There is a reason I saved advertising for last – because (IMHO) it is just not that effective for consulting practices — particularly when starting out.
Yet advertising is the first thing many newbies want to try. After all, Proctor & Gamble uses it to sell soap, and General Motors uses it to sell cars. We’re bombarded by ads every day, so it must be the way to go, right?
Two problems with this thinking. First, you’re selling a service, not a product. Second, you’re a small business with limited resources, not a huge conglomerate with deep pockets. Incidentally, we’ve seen large company refugees struggle with this transition.
So forget about radio/TV, newspapers, and national magazines. While you’re at it, forget about on-line consumer-oriented stuff like AdWords or PayPerClick. Think like a doctor, not like a car dealer.
Nevertheless, some advertising should be in your marketing mix. The secret is to rule out “mass market” advertising, and focus on “niche market” advertising. You’re not trying to build brand awareness for a new toothpaste — rather, you’re trying to attract the right clients to your services.
With that in mind, let’s look at some adverting methods suitable for consulting. They combine focus with direct response. Consider both printed and on-line versions of these methods.
–Space ads - Place small ads in specialty publication read by your potential clients (not necessarily by your peers.) For example, if you are an engineer looking to provide expert witness services, advertise in legal magazines, not engineering magazines.
Unless they are potential clients, avoid academic publications that are read primarily by researchers. We once made this mistake, and all we attracted were inquiries from recently minted PhDs looking for employment.
Example - We run “business card” ads in two specialty publications that serve our niche. Not every issue — usually the annual buyer’s guide and the trade show edition. If we have an article appearing in the magazine, we run a space ad in that issue too.
–Directories - Pick directories that will be checked by potential clients. Some directories are run by magazine publishers, and others by trade/professional/business organizations. Consider both types.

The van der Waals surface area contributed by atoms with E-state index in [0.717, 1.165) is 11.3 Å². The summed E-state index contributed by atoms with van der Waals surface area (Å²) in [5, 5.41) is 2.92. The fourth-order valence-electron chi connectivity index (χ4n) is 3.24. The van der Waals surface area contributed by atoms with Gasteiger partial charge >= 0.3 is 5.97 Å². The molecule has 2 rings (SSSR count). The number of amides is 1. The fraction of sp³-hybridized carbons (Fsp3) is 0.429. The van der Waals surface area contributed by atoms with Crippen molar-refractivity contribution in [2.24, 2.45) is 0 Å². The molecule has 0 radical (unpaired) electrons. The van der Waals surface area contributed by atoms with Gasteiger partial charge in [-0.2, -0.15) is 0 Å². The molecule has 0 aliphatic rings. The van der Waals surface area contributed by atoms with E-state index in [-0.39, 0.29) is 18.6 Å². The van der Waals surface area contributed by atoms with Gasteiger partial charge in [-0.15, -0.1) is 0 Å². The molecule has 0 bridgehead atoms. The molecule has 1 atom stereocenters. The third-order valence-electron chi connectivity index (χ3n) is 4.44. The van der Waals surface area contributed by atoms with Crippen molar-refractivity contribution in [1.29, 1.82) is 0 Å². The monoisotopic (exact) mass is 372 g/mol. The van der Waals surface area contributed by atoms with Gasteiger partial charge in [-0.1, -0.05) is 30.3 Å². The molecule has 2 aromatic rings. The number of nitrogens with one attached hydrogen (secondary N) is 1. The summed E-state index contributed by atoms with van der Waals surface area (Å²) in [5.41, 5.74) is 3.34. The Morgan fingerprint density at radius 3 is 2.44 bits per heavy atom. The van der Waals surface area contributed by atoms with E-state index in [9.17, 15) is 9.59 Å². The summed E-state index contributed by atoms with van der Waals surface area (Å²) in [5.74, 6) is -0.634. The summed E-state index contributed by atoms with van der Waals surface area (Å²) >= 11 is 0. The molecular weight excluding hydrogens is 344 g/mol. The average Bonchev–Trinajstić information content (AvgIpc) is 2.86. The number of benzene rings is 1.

It is usually best to avoid generic directories such as the yellow pages, unless your market is local. When we once ran a yellow page ad, we got inquiries from copier salesmen — but no business leads.
Example - We are listed in several directories, both print and on-line. Some are free, some have a nominal charge. When offered, we pay a premium for highlighted listing.
–Direct mail - Use targeted lists, including your own. Make it response driven. Include an offer for a white paper, newsletter, etc. Avoid fluff letters that sound like press releases. If you don’t have a call to action, don’t mail it.
Consider a mix of e-mail and snail mail. The former works better for high volume and repetition (such as mailing newsletters). The latter works better for low volume messages, and may have a bigger impact. Sometimes a “real” piece of mail stands out. If using e-mail, make sure you are not spamming.
Example - We’ve used targeted direct snail-mail for 20 years for our classes. Some years we’ve sent out over 100,000 mail pieces. The is not cheap. Years ago the response rate was 1-2%, but has since dropped lower, so make sure it is worth it. While e-mail may be cheaper, our response rates have been even lower yet.
Finally, consider advertising “air support” for your other marketing efforts — NOT your primary method for lead generation. Don’t put all your lead-generating eggs in the advertising basket!
P.S. This concludes the series on “20 Ways to Generate Leads.” The next series will be “Seven Steps in Selling,” with a focus on selling consulting services.
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